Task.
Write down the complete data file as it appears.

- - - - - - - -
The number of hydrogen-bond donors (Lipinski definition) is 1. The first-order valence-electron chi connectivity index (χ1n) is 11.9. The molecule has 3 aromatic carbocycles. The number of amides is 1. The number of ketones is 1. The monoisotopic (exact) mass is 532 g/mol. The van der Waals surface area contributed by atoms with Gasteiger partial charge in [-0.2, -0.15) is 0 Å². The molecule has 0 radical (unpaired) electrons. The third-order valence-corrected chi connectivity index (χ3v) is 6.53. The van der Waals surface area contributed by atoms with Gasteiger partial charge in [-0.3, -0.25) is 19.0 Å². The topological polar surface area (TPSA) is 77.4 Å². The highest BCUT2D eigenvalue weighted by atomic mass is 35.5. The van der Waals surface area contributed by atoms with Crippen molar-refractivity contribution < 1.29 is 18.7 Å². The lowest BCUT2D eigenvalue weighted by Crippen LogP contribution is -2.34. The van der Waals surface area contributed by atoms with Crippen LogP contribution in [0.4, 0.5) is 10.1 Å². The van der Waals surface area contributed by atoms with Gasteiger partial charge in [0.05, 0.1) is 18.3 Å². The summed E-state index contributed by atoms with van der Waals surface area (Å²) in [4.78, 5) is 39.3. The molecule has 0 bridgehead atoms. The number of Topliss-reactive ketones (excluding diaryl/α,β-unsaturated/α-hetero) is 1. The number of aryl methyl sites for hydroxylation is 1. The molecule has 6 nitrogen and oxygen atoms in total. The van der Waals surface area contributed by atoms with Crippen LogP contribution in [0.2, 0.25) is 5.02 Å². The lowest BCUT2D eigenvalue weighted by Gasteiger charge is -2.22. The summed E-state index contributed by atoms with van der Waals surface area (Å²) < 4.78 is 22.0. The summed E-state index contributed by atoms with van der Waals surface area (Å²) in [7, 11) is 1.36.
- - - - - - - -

The number of hydrogen-bond donors (Lipinski definition) is 1. The first-order valence-electron chi connectivity index (χ1n) is 11.9. The molecule has 3 aromatic carbocycles. The number of amides is 1. The number of ketones is 1. The monoisotopic (exact) mass is 532 g/mol. The van der Waals surface area contributed by atoms with Gasteiger partial charge in [-0.2, -0.15) is 0 Å². The molecule has 0 radical (unpaired) electrons. The third-order valence-corrected chi connectivity index (χ3v) is 6.53. The van der Waals surface area contributed by atoms with Gasteiger partial charge in [-0.3, -0.25) is 19.0 Å². The topological polar surface area (TPSA) is 77.4 Å². The highest BCUT2D eigenvalue weighted by atomic mass is 35.5. The van der Waals surface area contributed by atoms with Crippen molar-refractivity contribution < 1.29 is 18.7 Å². The lowest BCUT2D eigenvalue weighted by Crippen LogP contribution is -2.34. The van der Waals surface area contributed by atoms with Crippen LogP contribution in [0.4, 0.5) is 10.1 Å². The van der Waals surface area contributed by atoms with Gasteiger partial charge in [0.05, 0.1) is 18.3 Å². The summed E-state index contributed by atoms with van der Waals surface area (Å²) in [4.78, 5) is 39.3. The molecule has 0 bridgehead atoms. The number of Topliss-reactive ketones (excluding diaryl/α,β-unsaturated/α-hetero) is 1. The number of aryl methyl sites for hydroxylation is 1. The molecule has 6 nitrogen and oxygen atoms in total. The van der Waals surface area contributed by atoms with Crippen LogP contribution in [0.2, 0.25) is 5.02 Å². The lowest BCUT2D eigenvalue weighted by Gasteiger charge is -2.22. The summed E-state index contributed by atoms with van der Waals surface area (Å²) < 4.78 is 22.0. The summed E-state index contributed by atoms with van der Waals surface area (Å²) in [7, 11) is 1.36.